So next up, we’ve got a topic with a bit more specific about sort of start ups and entrepreneurism and product management. So if you have some sort of products particular, if it’s some sort of digital product like ASUS, this is quite applicable, but actually it’s applicable in some service industries as well. But I saw a couple of tweets that touched upon customer feedback and customer requests for features of your product. Right. So I’ve run a couple of products in the past. And what you often get is people on the support, on the live chat or e-mails, whatever, or in sales conversation, who will turn out to say all your stuff’s great, but it really needs this extra thing over here. This feature is missing. This feature or another classic one in sales is like, I would buy this if it had this other thing. This extra thing. And you get it all the time, and especially when your, you know, living month to month with your cash flow and you’re in this of early stages, the growth stages of your Start-Up or your business, and you need that money in through the door. The temptation is to say, right, well, OK. The customer is always right. Let’s. Engineers, please take this feature requests and build it and stick it in. Let’s go, because then we’ve got another sale. So it’s worth doing and all that comes up. So there’s a couple of guys on Twitter who are tweeting about this. Had a couple of different views on the same kind of topic ones, Ben but Bradberry. And the other one was Tyler Trinkaus, who’s Earnest Capital. And Ben Bradberry says, if you want fluffy products, ask customers what features they want next. If you want useful products, ask customers about their biggest pain points. Future features a speculative present. Pain points equals reality. And so what he’s describing there is, is that. Customers like the place where customers are coming from, when they’re asking you for features, is they have underlying issues or underlying problems, problems that they need solving. And then in their heads, they go, oh, what a way to solve this problem is this. I’m going to ask them for this. That makes total sense. But what he’s saying there is, is that the customer doesn’t necessarily have the full picture of. What other people’s problems are, whether this is a general class or problem, can be solved in a broader way or whether this is very specific, solve a problem just for this particular customer. And that if you as this sort of customer support person or the product management kind of person can dig a bit deeper and ask the deeper questions and get to the underlying problem, then that gives you a chance to solve a deeper thing in a better way for more people to bring more value to your customers and also more value to you. And then Tyler Angus was talking about it from a slight different reactions to his tweet was, oh, my customers are awesome. Me for feature X, should you build feature X question mark. So, you know, as if you’re getting a lot of people asking for the same thing, should you build it? And he had quite an interesting framework on how to approach that kind of problem. And his approach is like data driven. So he’s saying, listen to your metrics. Is not having feature X effecting one retention or customers cancelling because the feature doesn’t exist to growth? A customer is not signing up because the feature doesn’t exist and three annual average revenue per user would.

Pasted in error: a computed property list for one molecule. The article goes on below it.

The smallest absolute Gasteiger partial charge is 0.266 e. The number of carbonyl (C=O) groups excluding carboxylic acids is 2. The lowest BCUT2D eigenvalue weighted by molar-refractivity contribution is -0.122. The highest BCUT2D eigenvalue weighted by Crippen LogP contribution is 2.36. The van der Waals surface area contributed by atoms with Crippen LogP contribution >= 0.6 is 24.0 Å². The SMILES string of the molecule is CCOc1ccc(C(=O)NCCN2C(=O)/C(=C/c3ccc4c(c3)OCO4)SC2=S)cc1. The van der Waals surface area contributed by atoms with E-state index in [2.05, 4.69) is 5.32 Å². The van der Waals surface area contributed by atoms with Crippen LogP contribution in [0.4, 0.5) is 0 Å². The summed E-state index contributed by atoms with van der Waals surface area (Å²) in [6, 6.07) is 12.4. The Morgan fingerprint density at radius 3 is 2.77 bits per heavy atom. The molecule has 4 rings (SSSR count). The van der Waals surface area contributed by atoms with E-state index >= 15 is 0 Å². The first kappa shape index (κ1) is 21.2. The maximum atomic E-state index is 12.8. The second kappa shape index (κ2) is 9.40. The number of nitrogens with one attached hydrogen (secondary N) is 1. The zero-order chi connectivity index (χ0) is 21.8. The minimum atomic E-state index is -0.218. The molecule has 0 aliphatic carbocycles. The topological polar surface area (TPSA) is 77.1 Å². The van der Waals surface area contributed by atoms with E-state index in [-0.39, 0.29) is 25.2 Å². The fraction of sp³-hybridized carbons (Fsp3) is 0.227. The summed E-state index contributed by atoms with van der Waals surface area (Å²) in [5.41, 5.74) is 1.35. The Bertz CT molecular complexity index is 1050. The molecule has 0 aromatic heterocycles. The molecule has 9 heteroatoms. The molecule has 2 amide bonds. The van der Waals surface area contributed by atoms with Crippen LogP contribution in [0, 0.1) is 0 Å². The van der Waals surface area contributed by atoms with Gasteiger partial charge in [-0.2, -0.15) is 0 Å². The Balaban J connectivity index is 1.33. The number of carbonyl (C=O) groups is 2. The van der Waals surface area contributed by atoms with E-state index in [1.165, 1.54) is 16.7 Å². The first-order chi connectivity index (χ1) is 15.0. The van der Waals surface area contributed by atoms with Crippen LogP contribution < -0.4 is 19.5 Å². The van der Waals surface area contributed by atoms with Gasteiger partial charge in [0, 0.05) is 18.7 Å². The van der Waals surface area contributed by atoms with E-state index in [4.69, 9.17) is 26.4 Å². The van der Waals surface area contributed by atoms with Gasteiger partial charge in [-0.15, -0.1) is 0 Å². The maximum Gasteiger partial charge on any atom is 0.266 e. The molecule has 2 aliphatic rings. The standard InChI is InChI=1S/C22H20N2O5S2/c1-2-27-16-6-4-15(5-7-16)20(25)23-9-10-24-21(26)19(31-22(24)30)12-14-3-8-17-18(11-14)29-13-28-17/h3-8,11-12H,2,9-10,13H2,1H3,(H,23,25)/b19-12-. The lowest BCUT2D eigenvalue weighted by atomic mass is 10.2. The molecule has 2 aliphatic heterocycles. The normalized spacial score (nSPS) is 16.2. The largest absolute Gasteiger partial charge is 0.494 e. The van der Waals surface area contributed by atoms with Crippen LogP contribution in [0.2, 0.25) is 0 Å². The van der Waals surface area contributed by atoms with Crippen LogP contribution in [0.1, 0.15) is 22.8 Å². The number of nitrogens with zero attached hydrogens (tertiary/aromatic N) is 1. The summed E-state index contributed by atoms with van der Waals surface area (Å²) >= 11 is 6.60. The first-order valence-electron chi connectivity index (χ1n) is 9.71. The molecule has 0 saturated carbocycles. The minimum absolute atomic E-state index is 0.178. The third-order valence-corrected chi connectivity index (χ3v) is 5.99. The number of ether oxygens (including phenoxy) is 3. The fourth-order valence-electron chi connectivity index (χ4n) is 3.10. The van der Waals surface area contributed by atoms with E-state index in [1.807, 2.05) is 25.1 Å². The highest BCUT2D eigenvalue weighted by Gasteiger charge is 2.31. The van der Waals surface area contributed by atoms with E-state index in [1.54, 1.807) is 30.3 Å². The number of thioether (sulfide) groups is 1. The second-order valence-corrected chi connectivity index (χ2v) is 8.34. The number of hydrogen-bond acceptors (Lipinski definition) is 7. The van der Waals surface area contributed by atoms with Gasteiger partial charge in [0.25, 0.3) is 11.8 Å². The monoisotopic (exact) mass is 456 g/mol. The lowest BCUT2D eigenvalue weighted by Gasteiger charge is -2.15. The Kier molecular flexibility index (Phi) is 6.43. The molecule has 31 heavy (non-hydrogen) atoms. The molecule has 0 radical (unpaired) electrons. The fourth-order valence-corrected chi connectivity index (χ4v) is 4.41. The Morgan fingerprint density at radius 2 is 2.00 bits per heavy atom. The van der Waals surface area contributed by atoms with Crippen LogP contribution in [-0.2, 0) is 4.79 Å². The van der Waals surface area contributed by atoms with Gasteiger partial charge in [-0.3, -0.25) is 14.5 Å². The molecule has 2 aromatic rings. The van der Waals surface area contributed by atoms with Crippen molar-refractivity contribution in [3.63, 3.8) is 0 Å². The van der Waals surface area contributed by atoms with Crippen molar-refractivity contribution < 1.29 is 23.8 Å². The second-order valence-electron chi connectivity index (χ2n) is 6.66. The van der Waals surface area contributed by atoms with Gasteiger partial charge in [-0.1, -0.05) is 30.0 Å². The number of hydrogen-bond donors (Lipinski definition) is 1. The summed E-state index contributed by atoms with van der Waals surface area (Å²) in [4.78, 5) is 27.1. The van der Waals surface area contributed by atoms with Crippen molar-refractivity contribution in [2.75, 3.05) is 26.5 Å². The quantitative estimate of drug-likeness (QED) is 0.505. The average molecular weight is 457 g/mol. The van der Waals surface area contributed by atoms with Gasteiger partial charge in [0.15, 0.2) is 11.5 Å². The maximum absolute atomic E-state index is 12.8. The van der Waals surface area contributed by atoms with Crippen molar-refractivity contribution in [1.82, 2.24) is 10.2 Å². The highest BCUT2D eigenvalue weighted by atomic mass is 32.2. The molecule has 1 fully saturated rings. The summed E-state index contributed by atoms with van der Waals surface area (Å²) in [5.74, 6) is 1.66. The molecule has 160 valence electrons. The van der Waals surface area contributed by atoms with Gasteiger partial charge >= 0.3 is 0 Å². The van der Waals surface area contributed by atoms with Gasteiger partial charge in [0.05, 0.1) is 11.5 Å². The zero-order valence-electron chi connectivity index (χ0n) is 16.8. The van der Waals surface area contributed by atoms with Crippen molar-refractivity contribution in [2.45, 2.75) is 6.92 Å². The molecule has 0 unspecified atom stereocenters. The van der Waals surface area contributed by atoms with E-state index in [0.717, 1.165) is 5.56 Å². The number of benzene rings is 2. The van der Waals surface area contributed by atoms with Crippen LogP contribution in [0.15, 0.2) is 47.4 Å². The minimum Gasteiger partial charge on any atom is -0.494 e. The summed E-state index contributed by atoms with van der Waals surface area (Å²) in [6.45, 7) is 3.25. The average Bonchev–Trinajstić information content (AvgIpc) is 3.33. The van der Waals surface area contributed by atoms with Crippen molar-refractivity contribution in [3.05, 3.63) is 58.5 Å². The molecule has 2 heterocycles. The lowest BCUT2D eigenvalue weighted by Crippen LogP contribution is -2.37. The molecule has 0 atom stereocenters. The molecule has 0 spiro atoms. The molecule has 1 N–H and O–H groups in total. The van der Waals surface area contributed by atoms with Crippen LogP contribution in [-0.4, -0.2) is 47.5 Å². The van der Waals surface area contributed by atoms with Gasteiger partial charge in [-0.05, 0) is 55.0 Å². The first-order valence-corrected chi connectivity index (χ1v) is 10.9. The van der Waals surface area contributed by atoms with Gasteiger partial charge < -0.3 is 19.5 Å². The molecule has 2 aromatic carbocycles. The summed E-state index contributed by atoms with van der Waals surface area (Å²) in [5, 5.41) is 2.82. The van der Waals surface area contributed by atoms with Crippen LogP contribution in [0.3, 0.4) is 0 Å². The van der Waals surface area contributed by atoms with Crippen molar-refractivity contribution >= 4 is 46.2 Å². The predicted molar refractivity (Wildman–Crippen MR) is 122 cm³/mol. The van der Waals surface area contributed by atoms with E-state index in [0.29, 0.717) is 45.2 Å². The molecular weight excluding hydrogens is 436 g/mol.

Existing customers pay more if that feature existed. And I think that’s quite a good mental framework to dig in particular with your team because, you know, you’re going to be making decisions in coordination with your UI, you X people, your engineers, your growth people, whatever it might be. And that gives you a really good framework to say, right. We might have ten feature requests for 10 different features that a lot of people are asking for. Which one do we prioritise? Which ones do we do versus not do? And so if you go through and do do, your best guess is by under retention gross an average revenue per user, then that gives you a framework for basically prioritising production. So you can you can make sure you’re working on the thing that’s got the biggest bang for back up front. And then gradually, what you write down the list and some things you could give up completely. So, Marcello, I know that you’ve had various sort of products in the past with an almost infinite wish list of feature sets. What’s been your experience?
Yeah, I think you hit a critical point on that. It’s not that lots of customers are asking just one new feature you need to prioritise because you have a ton of box that you need to fix. So you have a limited team of engineers also.
You know, it’s everything is always urgent. You know, Start-Up as well.
So then then you have limited resources and then you have bugs. Some of them are like suburbian. So that’s for sure. It is some time then you have less urgent bugs and then you have even features that are not made for your customers, but are for internal processes like how to improve, become more efficient.
So it maybe will not bring you saved, but you will reduce costs.
So that’s another way of looking at it. So then and then you have all that customers are requesting. So from from there, from all the things they are asking, I think that mini roadmap or lie checklist on it. Is it affecting like retention on sign ups sales? And if it’s not, I will put it on a low priority list. Yeah, for sure.
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